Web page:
‘The invention of languages is the foundation. The "stories" were made rather to provide a world for the languages than the reverse.' This is how he described the process that eventually generated The Lord of the Rings and inspired thousands of writers to invent worlds of their own. That process involved first creating new languages; then developing a mythos, or culture, in which they resided; and only then creating stories that happen in the new world.

Does it make a difference whether you start with the story and build a world for it, or start with an invented world and generate stories to populate it? I think it does. In the former case, the world you build is first and foremost a vehicle for an existing story; in the latter, the invented world is a generator of story ideas. And those differing priorities have a bearing on how you go about worldbuilding.

When the story is the main driver, worldbuilding is a subsidiary activity and contingent on the needs of the narrative. In this case, you may not need to adopt a totally comprehensive approach (certainly not one as monumental and life-consuming as Tolkien's); you are simply aiming to create a setting that makes the story plausible on its own terms. That doesn't mean you are getting away lightly; if the world you build is not plausible, it will undermine the story, so you must pay attention to the details.

When worldbuilding precedes narrative, the choices and decisions you make are different. The process is more open-ended; it is not constrained by the story's requirements. It is likely to be a more comprehensive endeavour too; creating a credible world is a major undertaking. Be prepared to engage with history, geography, legend and myth, religion, biology, technology and language at a bare minimum.

Whether you start from the story or the world, there are a number of elements that require your attention. There is a broad consensus in the fantasy fiction community around the main elements that all worldbuilding entails. These are:

Geography: how the world looks; climate; distances from one location to another; habitable and non-habitable places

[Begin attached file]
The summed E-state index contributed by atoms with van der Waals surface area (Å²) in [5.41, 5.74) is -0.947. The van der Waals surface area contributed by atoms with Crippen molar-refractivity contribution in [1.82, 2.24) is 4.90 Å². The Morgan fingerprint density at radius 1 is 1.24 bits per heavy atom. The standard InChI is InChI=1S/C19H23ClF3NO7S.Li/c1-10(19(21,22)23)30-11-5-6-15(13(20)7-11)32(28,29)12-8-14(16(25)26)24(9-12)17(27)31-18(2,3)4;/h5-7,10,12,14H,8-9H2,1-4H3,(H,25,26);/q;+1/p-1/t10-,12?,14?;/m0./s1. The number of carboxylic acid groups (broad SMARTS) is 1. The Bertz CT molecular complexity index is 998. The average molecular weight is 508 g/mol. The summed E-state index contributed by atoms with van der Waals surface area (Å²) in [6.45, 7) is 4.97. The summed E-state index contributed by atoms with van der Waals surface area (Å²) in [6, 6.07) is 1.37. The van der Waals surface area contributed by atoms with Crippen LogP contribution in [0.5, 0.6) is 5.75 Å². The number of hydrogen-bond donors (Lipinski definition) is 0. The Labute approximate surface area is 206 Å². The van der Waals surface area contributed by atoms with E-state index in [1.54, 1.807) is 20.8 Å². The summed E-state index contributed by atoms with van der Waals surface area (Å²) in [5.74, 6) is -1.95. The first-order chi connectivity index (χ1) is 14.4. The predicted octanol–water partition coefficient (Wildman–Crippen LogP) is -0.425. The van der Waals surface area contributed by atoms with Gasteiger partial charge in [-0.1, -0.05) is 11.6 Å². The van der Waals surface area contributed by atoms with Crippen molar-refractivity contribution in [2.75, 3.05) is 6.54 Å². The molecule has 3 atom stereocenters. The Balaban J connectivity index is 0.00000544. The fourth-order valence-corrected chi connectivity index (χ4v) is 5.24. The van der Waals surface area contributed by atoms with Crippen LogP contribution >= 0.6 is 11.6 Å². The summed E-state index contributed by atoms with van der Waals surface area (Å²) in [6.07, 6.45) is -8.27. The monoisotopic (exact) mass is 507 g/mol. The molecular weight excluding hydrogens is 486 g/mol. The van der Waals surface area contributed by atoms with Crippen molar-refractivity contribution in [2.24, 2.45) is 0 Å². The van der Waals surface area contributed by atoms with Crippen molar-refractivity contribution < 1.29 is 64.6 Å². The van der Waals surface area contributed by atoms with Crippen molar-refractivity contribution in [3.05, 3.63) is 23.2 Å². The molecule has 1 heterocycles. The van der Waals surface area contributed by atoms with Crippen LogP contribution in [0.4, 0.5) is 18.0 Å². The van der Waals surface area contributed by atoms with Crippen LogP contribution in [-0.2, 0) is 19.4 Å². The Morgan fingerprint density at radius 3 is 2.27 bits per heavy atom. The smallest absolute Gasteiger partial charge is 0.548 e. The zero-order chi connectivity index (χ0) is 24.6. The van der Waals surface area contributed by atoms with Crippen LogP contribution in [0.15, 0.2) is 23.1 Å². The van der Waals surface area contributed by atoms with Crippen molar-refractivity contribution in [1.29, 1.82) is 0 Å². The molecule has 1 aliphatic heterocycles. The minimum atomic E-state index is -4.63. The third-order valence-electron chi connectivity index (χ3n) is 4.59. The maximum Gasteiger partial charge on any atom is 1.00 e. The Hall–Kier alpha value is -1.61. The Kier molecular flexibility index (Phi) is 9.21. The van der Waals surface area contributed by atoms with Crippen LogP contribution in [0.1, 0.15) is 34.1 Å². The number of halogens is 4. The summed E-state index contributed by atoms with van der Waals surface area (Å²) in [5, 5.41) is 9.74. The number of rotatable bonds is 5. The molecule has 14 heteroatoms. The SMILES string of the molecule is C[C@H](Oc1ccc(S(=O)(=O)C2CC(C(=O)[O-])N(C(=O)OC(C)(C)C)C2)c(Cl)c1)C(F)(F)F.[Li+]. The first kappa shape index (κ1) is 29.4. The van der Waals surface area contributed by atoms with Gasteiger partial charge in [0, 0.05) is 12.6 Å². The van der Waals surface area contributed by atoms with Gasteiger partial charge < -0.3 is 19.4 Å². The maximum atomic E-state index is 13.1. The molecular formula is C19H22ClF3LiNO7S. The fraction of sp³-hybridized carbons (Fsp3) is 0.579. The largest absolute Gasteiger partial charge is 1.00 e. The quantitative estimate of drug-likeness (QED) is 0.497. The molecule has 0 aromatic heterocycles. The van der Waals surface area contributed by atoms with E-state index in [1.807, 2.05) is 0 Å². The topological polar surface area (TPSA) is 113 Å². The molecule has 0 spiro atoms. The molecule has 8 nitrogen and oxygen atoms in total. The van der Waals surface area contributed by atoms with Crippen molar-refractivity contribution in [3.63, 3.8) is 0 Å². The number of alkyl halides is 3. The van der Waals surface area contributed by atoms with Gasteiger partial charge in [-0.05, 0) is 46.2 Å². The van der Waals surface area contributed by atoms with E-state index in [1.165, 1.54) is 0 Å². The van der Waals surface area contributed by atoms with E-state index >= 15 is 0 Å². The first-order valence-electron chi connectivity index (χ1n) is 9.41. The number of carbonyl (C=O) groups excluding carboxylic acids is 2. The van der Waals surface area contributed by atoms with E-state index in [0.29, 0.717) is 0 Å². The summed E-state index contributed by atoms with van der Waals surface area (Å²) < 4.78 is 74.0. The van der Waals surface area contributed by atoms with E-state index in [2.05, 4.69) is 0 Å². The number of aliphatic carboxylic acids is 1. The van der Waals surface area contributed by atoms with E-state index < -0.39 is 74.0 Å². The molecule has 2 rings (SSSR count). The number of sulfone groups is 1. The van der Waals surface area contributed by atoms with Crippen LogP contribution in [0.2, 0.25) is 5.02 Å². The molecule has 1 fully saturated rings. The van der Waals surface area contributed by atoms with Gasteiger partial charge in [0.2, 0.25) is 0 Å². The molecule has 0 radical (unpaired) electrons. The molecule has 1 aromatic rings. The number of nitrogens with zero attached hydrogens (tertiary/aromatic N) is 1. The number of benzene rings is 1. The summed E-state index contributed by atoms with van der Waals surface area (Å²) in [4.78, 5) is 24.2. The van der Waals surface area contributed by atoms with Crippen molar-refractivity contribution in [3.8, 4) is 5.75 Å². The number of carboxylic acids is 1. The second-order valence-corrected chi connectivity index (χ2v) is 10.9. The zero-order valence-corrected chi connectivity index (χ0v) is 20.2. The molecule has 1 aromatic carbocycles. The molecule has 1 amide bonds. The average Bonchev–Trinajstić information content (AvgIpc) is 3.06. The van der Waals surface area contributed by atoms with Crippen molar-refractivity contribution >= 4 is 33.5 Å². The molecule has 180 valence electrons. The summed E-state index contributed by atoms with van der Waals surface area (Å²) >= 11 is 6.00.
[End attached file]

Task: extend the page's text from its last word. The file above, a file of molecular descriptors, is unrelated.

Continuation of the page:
Culture: how the inhabitants of the world live their lives; religion, food, language, politics, the structure of society

Technology: the tools available to the characters; swords and bows, or guns and bombs; horses and carts, or powered vehicles

Beings: humans and non-humans; quasi-humans (elves, dwarves, goblins) or non-humans (dragons, trolls, monsters)

Magic: while it's not universal, magic is a common element of fantasy worlds and stories, and is worth considering

In later articles, I will examine each of these elements in more detail. For now, you can treat them as a rough checklist of the things you need to consider when you embark on building a fictional world. If you are starting from the story, you may not need all of these elements (you may not have characters that employ magic, for instance); if you are starting with worldbuilding, you will probably need to think about all of them.

Ultimately, and this is an important point, the principles governing worldbuilding are not so different from the principles that underlie all good writing. Plausibility, attention to detail, and consistency are the cornerstones of any well-written book. Fantasy has its own joys and pitfalls for the writer, as any genre does, and setting is more important than in some other forms of fiction; but a good story, well told, is the aim of any writer worth their salt. Everything else is detail.

 

When he isn't editing, Noel Rooney writes a regular column for Fortean Times magazine, and wilfully obscure poetry. He lives in South London with his family and rather too many animals.

Worldbuilding 1: character names in fantasy novels.

Worldbuilding 3: geography and physical location